Just wanted to let everyone know I made it safely to Embu now. I am in the APHIA II office (my project) and there are quite a few people in my office. Just trying to wrap my head around everythings I've seen, everyone I've met, and well just everything! Its crazy how similar things are to the consulting world I was in but just at a different level. I will details more soon! Miss you all!

Sunday, July 27, 2008

Gimme the 5 W's!!

Who? Elisa (aka. E-Chen, Elsie, E, Mei Mei, etc.)

What? Going to volunteer in Embu, Kenya through a great business partnership between a non-profit, Voluntary Services Overseas (VSO) and my work, Accenture. I will be working with a Non-Govermental Organization (NGO) called Family Health International and with the Kenyan Ministry of Health (MoH) as a Health Information Systems and Data Advisor.

What??!!?? Yes, my work and passion has found a somewhat happy medium!! I can now apply my work experience towards something I find worthwhile. So more details about my volunteer role:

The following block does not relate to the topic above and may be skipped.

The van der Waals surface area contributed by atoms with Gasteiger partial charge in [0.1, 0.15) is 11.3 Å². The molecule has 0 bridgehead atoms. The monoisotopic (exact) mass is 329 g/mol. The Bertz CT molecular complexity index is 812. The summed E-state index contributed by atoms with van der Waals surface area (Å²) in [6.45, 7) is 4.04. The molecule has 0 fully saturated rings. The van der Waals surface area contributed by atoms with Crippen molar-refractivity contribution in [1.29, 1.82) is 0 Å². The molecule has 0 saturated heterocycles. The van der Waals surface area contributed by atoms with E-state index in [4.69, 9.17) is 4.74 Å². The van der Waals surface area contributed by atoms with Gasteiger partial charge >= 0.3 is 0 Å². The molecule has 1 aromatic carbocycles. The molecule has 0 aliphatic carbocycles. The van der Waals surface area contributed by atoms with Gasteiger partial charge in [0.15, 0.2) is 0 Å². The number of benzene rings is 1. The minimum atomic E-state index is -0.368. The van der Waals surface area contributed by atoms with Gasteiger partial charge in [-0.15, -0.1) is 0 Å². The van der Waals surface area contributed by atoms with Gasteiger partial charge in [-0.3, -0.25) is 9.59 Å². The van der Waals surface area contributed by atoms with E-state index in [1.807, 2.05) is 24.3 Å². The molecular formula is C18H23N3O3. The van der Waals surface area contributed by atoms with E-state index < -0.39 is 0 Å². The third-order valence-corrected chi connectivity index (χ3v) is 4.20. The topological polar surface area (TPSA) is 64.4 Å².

The MoH has a lot of good health data captured at a local level (e.g. health centres, dispensaries, hospitals); but, most of the data is lost because it does not flow efficiently from the local level, to the district level, to the provincial medical office and onwards to the various technical leaders at the national level where it is needed for influencing policy and strategy.

So my job is to analyse the system and help work out an appropriate and sustainable system and mechanism to ensure that all the data that is captured at the provincial medical office and available to the various technical leaders.

When? I leave for Embu August 21st, 2008.

Why? Surprise surprise...... for those of you who know me well, you know that I have had the "travel bug" since college and have a love for culture, people, and international development. Since I've found out about this program/partnership at my work, it has been one of my goals to volunteer with VSO (so don't think this is due to any quarter-life crisis).